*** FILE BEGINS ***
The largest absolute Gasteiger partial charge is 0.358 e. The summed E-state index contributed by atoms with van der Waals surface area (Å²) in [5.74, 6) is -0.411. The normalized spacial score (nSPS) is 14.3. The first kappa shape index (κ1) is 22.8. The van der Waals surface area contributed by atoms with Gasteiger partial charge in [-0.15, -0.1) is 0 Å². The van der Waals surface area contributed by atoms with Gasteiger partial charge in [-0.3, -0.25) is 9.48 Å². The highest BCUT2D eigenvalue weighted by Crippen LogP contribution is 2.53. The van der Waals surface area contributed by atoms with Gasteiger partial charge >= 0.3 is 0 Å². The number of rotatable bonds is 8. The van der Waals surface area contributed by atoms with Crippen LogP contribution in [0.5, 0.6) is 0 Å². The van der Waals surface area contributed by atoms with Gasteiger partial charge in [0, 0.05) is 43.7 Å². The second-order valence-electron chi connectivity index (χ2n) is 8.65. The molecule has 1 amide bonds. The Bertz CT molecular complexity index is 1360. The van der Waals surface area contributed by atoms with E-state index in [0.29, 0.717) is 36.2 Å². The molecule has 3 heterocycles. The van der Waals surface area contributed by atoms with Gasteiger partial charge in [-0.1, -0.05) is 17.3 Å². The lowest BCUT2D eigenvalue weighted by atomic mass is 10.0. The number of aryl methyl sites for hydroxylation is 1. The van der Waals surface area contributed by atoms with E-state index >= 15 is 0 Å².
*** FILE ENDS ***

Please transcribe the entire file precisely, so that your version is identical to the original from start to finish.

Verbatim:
The largest absolute Gasteiger partial charge is 0.358 e. The summed E-state index contributed by atoms with van der Waals surface area (Å²) in [5.74, 6) is -0.411. The normalized spacial score (nSPS) is 14.3. The first kappa shape index (κ1) is 22.8. The van der Waals surface area contributed by atoms with Gasteiger partial charge in [-0.15, -0.1) is 0 Å². The van der Waals surface area contributed by atoms with Gasteiger partial charge in [-0.3, -0.25) is 9.48 Å². The highest BCUT2D eigenvalue weighted by Crippen LogP contribution is 2.53. The van der Waals surface area contributed by atoms with Gasteiger partial charge >= 0.3 is 0 Å². The number of rotatable bonds is 8. The van der Waals surface area contributed by atoms with Crippen LogP contribution in [0.5, 0.6) is 0 Å². The van der Waals surface area contributed by atoms with Gasteiger partial charge in [0, 0.05) is 43.7 Å². The second-order valence-electron chi connectivity index (χ2n) is 8.65. The molecule has 1 amide bonds. The Bertz CT molecular complexity index is 1360. The van der Waals surface area contributed by atoms with E-state index in [0.29, 0.717) is 36.2 Å². The molecule has 3 heterocycles. The van der Waals surface area contributed by atoms with Gasteiger partial charge in [-0.1, -0.05) is 17.3 Å². The lowest BCUT2D eigenvalue weighted by atomic mass is 10.0. The number of aryl methyl sites for hydroxylation is 1. The van der Waals surface area contributed by atoms with E-state index >= 15 is 0 Å².